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Year : 2020  |  Volume : 32  |  Issue : 3  |  Page : 238-243

Ophthalmic manifestations of rosai-Dorfman disease in five patients

1 Ocular Oncology Service, Farabi Eye Hospital, Tehran University of Medical Sciences, Tehran, Iran; Ocular Oncology Service, Wills Eye Hospital, Thomas Jefferson University, Philadelphia, PA, USA
2 Ocular Oncology Service, Wills Eye Hospital, Thomas Jefferson University, Philadelphia, PA, USA

Correspondence Address:
Babak Masoomian
Ocular Oncology Service, Farabi Eye Hospital, South Kargar Street, Qazvin Square, Tehran

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Source of Support: None, Conflict of Interest: None

DOI: 10.4103/JOCO.JOCO_84_20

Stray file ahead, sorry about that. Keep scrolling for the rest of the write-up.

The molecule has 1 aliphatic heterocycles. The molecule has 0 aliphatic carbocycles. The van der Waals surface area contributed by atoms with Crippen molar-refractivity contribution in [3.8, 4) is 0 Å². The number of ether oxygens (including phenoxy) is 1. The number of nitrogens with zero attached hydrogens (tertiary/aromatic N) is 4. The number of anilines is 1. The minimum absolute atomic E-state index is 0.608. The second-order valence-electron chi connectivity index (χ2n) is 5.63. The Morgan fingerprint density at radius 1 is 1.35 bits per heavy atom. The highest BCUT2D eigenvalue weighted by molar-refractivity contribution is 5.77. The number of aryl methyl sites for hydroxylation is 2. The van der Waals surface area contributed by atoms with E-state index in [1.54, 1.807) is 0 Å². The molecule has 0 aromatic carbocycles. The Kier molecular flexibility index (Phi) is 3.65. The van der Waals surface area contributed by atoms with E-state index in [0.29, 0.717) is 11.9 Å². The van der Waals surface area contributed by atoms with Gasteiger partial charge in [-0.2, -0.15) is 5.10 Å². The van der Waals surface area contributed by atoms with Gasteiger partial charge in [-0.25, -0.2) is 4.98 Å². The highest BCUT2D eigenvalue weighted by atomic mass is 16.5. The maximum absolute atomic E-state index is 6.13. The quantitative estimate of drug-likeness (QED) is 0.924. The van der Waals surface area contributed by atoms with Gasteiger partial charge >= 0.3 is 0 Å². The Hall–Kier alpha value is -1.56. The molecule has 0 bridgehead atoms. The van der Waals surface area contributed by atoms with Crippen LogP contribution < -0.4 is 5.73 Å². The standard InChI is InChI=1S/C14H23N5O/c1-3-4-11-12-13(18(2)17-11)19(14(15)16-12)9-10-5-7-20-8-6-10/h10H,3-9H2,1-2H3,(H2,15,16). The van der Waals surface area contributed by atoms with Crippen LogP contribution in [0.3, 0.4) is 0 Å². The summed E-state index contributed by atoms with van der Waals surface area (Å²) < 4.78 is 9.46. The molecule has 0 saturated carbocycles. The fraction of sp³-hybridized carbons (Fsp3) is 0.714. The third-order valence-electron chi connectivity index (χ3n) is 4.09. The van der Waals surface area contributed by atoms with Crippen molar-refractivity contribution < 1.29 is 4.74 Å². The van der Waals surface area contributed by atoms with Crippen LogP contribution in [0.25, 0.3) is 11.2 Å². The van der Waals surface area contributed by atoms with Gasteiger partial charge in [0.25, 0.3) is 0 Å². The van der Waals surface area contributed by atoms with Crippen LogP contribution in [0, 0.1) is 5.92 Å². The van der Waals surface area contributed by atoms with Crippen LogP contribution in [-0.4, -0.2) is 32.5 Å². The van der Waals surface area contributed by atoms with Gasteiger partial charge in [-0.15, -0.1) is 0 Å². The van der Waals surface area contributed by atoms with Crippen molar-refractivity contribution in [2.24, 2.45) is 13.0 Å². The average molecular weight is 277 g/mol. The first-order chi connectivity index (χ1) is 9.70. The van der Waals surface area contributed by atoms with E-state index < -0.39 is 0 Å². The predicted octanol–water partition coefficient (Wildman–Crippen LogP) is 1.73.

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Purpose: To report clinical features, pathology characteristics, and treatment outcomes of five patients with Rosai-Dorfman disease (RDD). Methods: A retrospective case series of patients with RDD from the Ocular Oncology Service of Wills Eye Hospital between 1974 and 2018. Results: There were six eyes of five patients (3 males, 2 females) with ophthalmic manifestations of RDD. The mean age at the initial presentation was 33 years (median 35, range 10–52 years). Before referral, the tumor was initially suspected to be lymphoma (n = 3), idiopathic orbital inflammation (n = 2), or pterygium (n = 1). The disease was unilateral (n = 4) or bilateral (n = 1). The mean duration of symptoms was 9 months (median 8, range 5–24 months). The disease produced nodules in the conjunctiva (n = 4) or orbit (n = 2). Two patients with conjunctival involvement had corneal involvement. One patient with bilateral conjunctiva lesions demonstrated bilateral orbital involvement and bilateral anterior uveitis. The mean tumor basal dimension was 13 mm (median 9, range 6–27 mm) for conjunctiva lesions and 37 mm (median 37, range 34–40 mm) for orbital lesions. The main symptom (per patient) included proptosis (n = 2), palpable mass (n = 1), and foreign body sensation (n = 2). No patient experienced pain or tenderness. Palpable, nontender lymphadenopathy was detectable in two patients in the cervical and inguinal lymph nodes. Systemic involvement with paranasal sinusitis and mediastinal/pulmonary lymphadenopathy occurred in two patients, both with orbital involvement. Surgical resection was performed for all patients. At a mean follow-up of 31 months (median 12, range, 10–76 months) after the surgery, tumor control was achieved in all six eyes without local recurrence. Conclusion: In this series of six eyes with RDD, patients with orbital and/or intraocular disease were more likely to demonstrate lymphadenopathy and systemic involvement, while those with unilateral perilimbal conjunctival tumors remained localized.

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